Hello! Do you still use your landline phone?
PUBLISHED: 12:02 08 January 2019
With telephone landline use fading and mobile use burgeoning, is the end in sight for the home phone?
You pick up the receiver, dial the number by inserting a finger in the hole above the relevant digit, turn the dial as far as it will go clockwise and release it, allowing the dial to return to its resting position before dialling the next number.
It was second nature to older generations but for younger people it is now an amusing tale from ye olden days. Not only has dialling had its day but now, new research indicates landline usage is obsolescent... even if people like me, still have a proper telephone operating through a landline.
Between 2012 and 2017, time spent on landline calls plummeted from 103 billion minutes to 54 billion minutes; nearly halved, while over the same period, mobile calls rose to 148.6 billion minutes, a tenfold increase.
New research from Ofcom reveals changing attitudes to the traditional telephone number. The study suggests that remembering phone numbers – or even needing to dial them – could soon be a thing of the past.
When I sustained a head injury a few years ago, before ferrying me to hospital, the paramedics asked me who they should contact. From memory, I reeled off my husband’s direct landline number, the company switchboard number and my home landline number. My head injury wasn’t too bad, fortunately.
Other numbers I know by heart are my doctors’ surgery, my parents’ number, the number at my previous house and my mum’s Co-op dividend number. I come from a generation that squirrels away numbers and keeps them safe. I even know my mobile number without having to look it up under “my number” in my contacts list. Without the discipline of remembering phone numbers, will our number memories atrophy; wither and die?
When they ring friends and family, people now rely on contact numbers stored in their phones. A 22-year-old told Ofcom: “I don’t need to remember numbers.”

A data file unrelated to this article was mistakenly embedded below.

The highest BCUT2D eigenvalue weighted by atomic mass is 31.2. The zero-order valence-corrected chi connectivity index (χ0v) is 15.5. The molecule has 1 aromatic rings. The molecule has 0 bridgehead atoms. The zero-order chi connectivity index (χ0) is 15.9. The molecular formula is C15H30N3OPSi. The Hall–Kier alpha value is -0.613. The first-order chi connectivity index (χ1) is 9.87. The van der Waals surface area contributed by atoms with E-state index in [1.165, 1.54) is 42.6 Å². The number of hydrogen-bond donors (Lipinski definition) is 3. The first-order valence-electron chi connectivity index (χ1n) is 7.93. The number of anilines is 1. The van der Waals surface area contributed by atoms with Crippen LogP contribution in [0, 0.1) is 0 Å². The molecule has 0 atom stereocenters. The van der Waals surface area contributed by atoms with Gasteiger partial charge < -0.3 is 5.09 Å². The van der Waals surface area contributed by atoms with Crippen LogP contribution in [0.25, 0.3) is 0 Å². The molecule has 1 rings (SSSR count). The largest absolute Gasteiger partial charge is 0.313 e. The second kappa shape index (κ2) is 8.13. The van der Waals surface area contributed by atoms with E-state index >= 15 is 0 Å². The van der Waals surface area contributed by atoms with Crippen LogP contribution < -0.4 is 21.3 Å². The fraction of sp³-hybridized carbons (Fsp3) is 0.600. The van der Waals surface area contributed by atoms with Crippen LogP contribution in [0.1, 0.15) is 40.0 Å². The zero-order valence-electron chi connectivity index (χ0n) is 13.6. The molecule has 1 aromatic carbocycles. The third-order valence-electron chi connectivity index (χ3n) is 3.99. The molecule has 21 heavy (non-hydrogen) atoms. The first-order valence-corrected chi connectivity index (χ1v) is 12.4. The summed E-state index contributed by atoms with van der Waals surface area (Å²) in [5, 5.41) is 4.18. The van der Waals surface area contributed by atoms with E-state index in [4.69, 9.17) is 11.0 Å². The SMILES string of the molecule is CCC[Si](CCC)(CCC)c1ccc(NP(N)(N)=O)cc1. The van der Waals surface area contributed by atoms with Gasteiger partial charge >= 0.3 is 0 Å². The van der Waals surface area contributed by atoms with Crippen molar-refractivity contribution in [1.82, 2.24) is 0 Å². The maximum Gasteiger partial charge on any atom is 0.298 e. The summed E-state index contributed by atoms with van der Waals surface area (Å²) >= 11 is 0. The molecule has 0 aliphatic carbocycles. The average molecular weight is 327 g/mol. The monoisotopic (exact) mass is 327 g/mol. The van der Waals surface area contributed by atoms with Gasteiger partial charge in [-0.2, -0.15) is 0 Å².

In 2012, people in the UK made a total of 103 billion minutes of landline calls, but in 2017 that fell to just 54 billion.
The Ofcom data confirms that younger people prefer to use messaging services, such as WhatsApp, rather than use their phones to talk. An 18-year-old said: “Calling someone is a bit daunting. It’s much easier and quicker to WhatsApp my friends. If I have to call a company, I’ll always try to use webchat if it’s available.”
By contrast, older people prefer having a conversation. A 68-year-old participant said: “I prefer to speak to a person. You can get a better understanding.”
I have some sympathy with the teenager. There are occasions when you need to call someone to apologise and that takes a degree of mental resolve. It is so much easier to text or WhatsApp to say “sorry”. At the same time, however, the default to smart phone, non-verbal options may be thwarting conversation and proper social interaction. By removing ourselves from direct contact we are also distancing ourselves from speaking to people. Should we be worried?
The study also reveals a big difference between older and younger generations in understanding area codes. For example, knowing if you care called from a number with the code ‘01379’, it comes from Diss.
Younger people generally don’t feel strongly about whether area codes represent a particular location. In fact, many don’t even know that area codes have geographic significance, often mistaking them for other numbers and associating them with nuisance callers or call centres.
Most older people, on the other hand, recognise area codes. They are considered helpful when searching for local businesses, and when making and receiving calls. People were asked how they would feel about area codes losing their geographic relevance and while younger people liked the idea of having greater freedom to own a number ‘for life’, seeing a number as part of a person’s identity, older people are strongly against losing geographic meaning from area codes.
Liz Greenberg, head of numbering at Ofcom, said: “Some of us can remember a time when we stored phone numbers in our head, rather than our mobile. But the way we use and feel about telephone numbers is changing.”
If you value what this story gives you, please consider supporting the East Anglian Daily Times. Click the link in the orange box above for details.